Laundry Day

If you’re even remotely self-aware, you have the opportunity to learn something about yourself every day.  For instance, I’ve recently discovered that I am extremely anal as it pertains to laundry.  After much consideration, I’ve decided that it’s a curse.

My wife is quite the opposite.  She can throw a load in the washer and blithely continue on about her day.  Try as I might to respect her technique, after the spin cycle, every moment the damp clothes remain in the idle washer, my anxiety grows more and more severe.  My brain devises a convoluted narrative like:  “Dylan, the clothes are down there in the dark basement, damp and alone.  The wrinkles are beginning to set, Dylan.  If you don’t do something, they’ll be there forever, and, when you put them on, you’ll look like a hobo.  Everyone will know how neglectful you are, Dylan.  Everyone!”  Eventually, I’ll start to pace and whimper, and finally, I’ll cave, bolt down the steps two at a time, move the clothes to the dryer and weep, dabbing at my shameful tears with a Downy dryer sheet.

I don’t know how long the last load was moldering in the washer but, suffice to say, when I pulled it out, it contained leg warmers, acid-wash jeans and a Hypercolors tee shirt.

And my neurosis is even worse with the dryer.  I need to be there when it buzzes.  Sometimes I’ll even arrive before it’s done, in which case I’ll stroke the dryer and speak to it in gentle, soothing tones.

I’ve seen television shows where, during the morning rush, the father opens the dryer door, pulls out a fresh, clean shirt and puts it on.  Preposterous!  If my laundry remains in the dryer overnight, it comes out looking like a child’s paper mâché art project.

Which brings me to another revelation:  I’m afraid of irons.  I’m not afraid of injuring myself or anything, but I am simply clueless when someone puts a hot, hissing chunk of electric metal in my hands.  The few times I’ve tried, I ended up ironing in more wrinkles than I removed.  And my wife will attest to this, I can’t bring myself to let someone else do it for me.  If I have wrinkled shirts, rather than ironing them or asking my wife to, I will gradually move down the shirt line until I find one that isn’t.  I’m not above sporting a pajama top to a restaurant.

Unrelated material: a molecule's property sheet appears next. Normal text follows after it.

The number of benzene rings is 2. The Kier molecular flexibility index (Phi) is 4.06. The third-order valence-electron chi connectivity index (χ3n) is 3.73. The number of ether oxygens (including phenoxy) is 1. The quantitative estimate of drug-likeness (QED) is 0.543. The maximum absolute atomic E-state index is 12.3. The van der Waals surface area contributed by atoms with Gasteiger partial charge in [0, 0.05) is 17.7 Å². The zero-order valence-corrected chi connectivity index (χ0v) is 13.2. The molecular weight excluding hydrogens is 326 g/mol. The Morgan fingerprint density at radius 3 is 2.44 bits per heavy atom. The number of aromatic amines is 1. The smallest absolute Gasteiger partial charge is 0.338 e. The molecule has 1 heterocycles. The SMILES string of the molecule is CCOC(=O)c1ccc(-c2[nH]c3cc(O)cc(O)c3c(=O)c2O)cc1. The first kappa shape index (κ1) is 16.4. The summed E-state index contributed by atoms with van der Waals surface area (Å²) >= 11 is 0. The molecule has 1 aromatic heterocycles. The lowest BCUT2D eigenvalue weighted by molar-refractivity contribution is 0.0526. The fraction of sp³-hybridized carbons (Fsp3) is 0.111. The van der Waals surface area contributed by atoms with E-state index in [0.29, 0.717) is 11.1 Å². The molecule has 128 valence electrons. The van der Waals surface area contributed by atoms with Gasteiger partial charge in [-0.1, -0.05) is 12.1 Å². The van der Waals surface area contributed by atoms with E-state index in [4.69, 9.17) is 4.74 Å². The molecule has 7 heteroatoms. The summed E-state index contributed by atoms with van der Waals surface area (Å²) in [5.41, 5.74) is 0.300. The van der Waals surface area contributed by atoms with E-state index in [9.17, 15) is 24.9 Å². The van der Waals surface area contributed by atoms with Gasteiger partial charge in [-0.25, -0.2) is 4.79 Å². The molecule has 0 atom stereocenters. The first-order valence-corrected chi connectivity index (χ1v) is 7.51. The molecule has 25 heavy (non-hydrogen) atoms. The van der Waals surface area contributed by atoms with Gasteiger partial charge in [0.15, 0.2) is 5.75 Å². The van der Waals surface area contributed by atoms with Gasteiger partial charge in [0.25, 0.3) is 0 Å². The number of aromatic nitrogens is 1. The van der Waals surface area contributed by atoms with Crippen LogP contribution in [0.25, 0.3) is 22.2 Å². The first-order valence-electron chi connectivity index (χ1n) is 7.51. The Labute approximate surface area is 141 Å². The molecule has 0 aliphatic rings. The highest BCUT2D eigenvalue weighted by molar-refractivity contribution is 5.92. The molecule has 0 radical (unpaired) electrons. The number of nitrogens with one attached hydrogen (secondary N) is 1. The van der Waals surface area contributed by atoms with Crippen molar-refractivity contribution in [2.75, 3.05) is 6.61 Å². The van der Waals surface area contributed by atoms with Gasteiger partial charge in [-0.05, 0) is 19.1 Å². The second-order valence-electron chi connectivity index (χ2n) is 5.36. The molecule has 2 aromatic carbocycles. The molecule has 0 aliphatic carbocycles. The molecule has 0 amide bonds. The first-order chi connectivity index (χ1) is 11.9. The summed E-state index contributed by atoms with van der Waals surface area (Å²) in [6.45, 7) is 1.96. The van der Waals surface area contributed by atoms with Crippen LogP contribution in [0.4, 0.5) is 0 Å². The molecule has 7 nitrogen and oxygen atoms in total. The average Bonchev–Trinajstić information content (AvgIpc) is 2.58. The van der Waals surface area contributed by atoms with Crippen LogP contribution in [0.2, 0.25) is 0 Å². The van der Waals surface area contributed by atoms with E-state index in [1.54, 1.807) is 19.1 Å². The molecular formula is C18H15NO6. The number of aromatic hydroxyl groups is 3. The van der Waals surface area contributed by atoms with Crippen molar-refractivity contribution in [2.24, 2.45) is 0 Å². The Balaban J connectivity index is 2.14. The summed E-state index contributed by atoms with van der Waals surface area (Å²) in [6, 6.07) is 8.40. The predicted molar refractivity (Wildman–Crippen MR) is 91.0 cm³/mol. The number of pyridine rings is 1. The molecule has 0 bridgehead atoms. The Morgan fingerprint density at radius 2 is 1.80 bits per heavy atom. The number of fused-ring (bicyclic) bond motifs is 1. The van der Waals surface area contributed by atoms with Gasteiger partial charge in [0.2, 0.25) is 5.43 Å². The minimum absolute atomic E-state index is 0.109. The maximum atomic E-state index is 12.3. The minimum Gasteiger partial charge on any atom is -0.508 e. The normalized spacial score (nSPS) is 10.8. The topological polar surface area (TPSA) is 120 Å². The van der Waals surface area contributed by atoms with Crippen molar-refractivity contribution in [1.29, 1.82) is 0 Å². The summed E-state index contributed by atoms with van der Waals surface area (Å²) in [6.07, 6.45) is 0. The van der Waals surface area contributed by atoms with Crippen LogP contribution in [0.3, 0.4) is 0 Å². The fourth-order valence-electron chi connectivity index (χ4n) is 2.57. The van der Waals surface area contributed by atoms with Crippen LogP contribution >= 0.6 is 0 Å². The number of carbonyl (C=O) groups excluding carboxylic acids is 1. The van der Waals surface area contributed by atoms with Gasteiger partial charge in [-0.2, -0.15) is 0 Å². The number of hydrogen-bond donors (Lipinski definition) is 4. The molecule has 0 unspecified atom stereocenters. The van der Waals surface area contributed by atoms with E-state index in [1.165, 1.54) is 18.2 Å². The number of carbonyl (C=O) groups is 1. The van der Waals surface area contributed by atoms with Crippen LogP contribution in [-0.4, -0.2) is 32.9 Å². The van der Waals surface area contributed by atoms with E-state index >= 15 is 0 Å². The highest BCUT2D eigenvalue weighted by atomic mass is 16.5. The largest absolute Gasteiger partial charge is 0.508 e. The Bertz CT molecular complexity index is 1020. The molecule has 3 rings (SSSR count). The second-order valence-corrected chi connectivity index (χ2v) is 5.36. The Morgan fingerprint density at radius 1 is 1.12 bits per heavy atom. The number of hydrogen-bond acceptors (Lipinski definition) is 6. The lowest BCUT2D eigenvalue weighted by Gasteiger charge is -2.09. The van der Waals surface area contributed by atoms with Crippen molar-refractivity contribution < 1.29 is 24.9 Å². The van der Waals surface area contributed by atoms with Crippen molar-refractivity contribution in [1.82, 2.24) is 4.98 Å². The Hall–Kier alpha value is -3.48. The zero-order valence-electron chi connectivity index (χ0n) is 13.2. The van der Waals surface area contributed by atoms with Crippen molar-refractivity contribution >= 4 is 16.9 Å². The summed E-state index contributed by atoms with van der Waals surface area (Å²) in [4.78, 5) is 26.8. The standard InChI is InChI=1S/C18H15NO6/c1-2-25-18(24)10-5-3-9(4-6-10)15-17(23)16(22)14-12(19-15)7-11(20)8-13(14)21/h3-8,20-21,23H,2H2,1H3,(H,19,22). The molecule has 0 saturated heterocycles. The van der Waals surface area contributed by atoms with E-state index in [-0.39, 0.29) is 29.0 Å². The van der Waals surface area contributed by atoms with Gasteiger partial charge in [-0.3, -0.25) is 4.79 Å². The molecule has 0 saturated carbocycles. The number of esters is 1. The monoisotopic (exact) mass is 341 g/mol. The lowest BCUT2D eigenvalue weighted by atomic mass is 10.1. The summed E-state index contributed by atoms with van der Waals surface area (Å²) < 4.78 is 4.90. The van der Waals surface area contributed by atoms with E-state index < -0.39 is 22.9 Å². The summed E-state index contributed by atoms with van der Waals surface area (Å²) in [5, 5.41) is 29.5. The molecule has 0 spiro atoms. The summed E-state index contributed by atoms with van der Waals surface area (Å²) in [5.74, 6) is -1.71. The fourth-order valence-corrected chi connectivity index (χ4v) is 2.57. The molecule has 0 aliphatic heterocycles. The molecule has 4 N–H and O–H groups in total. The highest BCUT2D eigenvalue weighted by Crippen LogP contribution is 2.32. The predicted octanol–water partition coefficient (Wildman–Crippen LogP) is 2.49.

I couldn’t tell you the source of this mania, but, if I had to guess, I’d say it’s the result of the many years I spent doing my laundry at laundromats.  I know many people view laundromats as a kind of purgatory, as sexy as a bus station and the sole domain of a certain economic stratum, but, back in the day, I fancied myself something of a Laudro-Master.  I could wash six loads (four of which occupying the double-load machines), dry them wrinkle-free, hang the shirts on hangers and fold the rest in 75 minutes.  Every time.

And I’m beginning to develop a similar science at home.  For instance, when doing multiple loads, I know that for the smoothest, uninterrupted transition between washer, dryer and hanger or dresser, I must let the first load dry for 15-20 minutes before starting the next load in the washer.  If this method is adhered to, there will never be a time when the washer load sits for more than 5 minutes.

For more information about how Obsessive-Compulsive Disorder can benefit you, feel free to drop me a line.  If I don’t get back to you right away, it’s only because I’m re-washing a load that remained in the dryer too long.  (I’ve actually done this.)


There is one comment

  1. Amy (your wife) wrote

    I want you to take a deep breathe and walk away from the dryer. I’ll be home in a couple of hours and everything will be allright.

    Leg warmers you say — I’ve been looking for those.